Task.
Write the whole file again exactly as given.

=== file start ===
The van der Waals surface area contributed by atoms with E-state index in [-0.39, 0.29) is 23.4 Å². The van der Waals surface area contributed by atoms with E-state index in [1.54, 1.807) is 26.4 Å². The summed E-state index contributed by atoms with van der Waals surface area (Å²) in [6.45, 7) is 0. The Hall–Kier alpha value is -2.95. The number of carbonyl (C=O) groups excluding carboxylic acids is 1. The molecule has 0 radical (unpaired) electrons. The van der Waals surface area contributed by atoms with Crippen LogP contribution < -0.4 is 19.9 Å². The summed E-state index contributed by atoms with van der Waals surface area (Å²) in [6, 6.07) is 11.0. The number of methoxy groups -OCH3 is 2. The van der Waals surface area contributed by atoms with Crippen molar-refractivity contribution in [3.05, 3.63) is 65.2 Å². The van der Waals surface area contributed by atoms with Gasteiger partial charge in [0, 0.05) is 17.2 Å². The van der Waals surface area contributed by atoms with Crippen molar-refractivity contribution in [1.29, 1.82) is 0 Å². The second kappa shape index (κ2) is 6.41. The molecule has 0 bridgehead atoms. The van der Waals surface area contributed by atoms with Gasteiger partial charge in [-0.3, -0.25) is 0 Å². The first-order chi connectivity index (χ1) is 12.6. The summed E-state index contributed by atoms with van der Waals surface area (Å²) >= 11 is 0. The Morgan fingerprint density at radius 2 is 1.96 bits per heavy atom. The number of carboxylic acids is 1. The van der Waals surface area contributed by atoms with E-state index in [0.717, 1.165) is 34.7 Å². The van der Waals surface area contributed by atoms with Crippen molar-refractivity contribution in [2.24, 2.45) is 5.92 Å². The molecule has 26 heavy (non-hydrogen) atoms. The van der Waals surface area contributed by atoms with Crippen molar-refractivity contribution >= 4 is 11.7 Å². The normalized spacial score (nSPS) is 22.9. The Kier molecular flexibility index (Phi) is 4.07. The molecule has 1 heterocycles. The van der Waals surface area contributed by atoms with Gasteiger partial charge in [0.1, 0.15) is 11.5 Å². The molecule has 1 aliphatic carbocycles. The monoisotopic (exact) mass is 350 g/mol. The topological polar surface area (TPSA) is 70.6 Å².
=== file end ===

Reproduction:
The van der Waals surface area contributed by atoms with E-state index in [-0.39, 0.29) is 23.4 Å². The van der Waals surface area contributed by atoms with E-state index in [1.54, 1.807) is 26.4 Å². The summed E-state index contributed by atoms with van der Waals surface area (Å²) in [6.45, 7) is 0. The Hall–Kier alpha value is -2.95. The number of carbonyl (C=O) groups excluding carboxylic acids is 1. The molecule has 0 radical (unpaired) electrons. The van der Waals surface area contributed by atoms with Crippen LogP contribution < -0.4 is 19.9 Å². The summed E-state index contributed by atoms with van der Waals surface area (Å²) in [6, 6.07) is 11.0. The number of methoxy groups -OCH3 is 2. The van der Waals surface area contributed by atoms with Crippen molar-refractivity contribution in [3.05, 3.63) is 65.2 Å². The van der Waals surface area contributed by atoms with Gasteiger partial charge in [0, 0.05) is 17.2 Å². The van der Waals surface area contributed by atoms with Crippen molar-refractivity contribution in [1.29, 1.82) is 0 Å². The second kappa shape index (κ2) is 6.41. The molecule has 0 bridgehead atoms. The van der Waals surface area contributed by atoms with Gasteiger partial charge in [-0.3, -0.25) is 0 Å². The first-order chi connectivity index (χ1) is 12.6. The summed E-state index contributed by atoms with van der Waals surface area (Å²) >= 11 is 0. The Morgan fingerprint density at radius 2 is 1.96 bits per heavy atom. The number of carboxylic acids is 1. The van der Waals surface area contributed by atoms with E-state index in [0.717, 1.165) is 34.7 Å². The van der Waals surface area contributed by atoms with Crippen molar-refractivity contribution in [2.24, 2.45) is 5.92 Å². The molecule has 26 heavy (non-hydrogen) atoms. The van der Waals surface area contributed by atoms with Crippen molar-refractivity contribution >= 4 is 11.7 Å². The normalized spacial score (nSPS) is 22.9. The Kier molecular flexibility index (Phi) is 4.07. The molecule has 1 heterocycles. The van der Waals surface area contributed by atoms with Gasteiger partial charge in [0.1, 0.15) is 11.5 Å². The molecule has 1 aliphatic carbocycles. The monoisotopic (exact) mass is 350 g/mol. The topological polar surface area (TPSA) is 70.6 Å².